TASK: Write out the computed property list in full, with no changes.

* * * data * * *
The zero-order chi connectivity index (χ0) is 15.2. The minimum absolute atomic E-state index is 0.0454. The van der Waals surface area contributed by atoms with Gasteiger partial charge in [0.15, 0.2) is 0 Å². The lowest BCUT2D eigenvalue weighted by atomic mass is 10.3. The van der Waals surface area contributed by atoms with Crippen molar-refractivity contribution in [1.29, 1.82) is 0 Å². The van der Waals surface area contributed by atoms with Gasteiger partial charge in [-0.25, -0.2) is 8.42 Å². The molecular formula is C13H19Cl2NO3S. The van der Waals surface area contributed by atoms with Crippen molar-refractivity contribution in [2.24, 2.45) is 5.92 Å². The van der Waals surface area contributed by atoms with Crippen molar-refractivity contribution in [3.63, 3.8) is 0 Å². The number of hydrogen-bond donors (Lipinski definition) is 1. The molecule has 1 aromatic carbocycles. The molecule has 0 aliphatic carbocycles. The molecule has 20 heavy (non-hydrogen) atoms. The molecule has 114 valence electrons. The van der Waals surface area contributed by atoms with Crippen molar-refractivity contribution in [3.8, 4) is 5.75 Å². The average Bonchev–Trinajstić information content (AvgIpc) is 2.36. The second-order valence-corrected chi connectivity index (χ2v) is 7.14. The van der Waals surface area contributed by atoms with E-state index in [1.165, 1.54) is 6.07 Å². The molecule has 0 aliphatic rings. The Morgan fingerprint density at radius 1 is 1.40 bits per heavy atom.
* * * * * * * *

The zero-order chi connectivity index (χ0) is 15.2. The minimum absolute atomic E-state index is 0.0454. The van der Waals surface area contributed by atoms with Gasteiger partial charge in [0.15, 0.2) is 0 Å². The lowest BCUT2D eigenvalue weighted by atomic mass is 10.3. The van der Waals surface area contributed by atoms with Crippen molar-refractivity contribution in [1.29, 1.82) is 0 Å². The van der Waals surface area contributed by atoms with Gasteiger partial charge in [-0.25, -0.2) is 8.42 Å². The molecular formula is C13H19Cl2NO3S. The van der Waals surface area contributed by atoms with Crippen molar-refractivity contribution in [2.24, 2.45) is 5.92 Å². The van der Waals surface area contributed by atoms with Crippen molar-refractivity contribution in [3.63, 3.8) is 0 Å². The number of hydrogen-bond donors (Lipinski definition) is 1. The molecule has 1 aromatic carbocycles. The molecule has 0 aliphatic carbocycles. The molecule has 20 heavy (non-hydrogen) atoms. The molecule has 114 valence electrons. The van der Waals surface area contributed by atoms with Crippen molar-refractivity contribution in [3.8, 4) is 5.75 Å². The average Bonchev–Trinajstić information content (AvgIpc) is 2.36. The second-order valence-corrected chi connectivity index (χ2v) is 7.14. The van der Waals surface area contributed by atoms with E-state index in [1.165, 1.54) is 6.07 Å². The molecule has 0 aliphatic rings. The Morgan fingerprint density at radius 1 is 1.40 bits per heavy atom.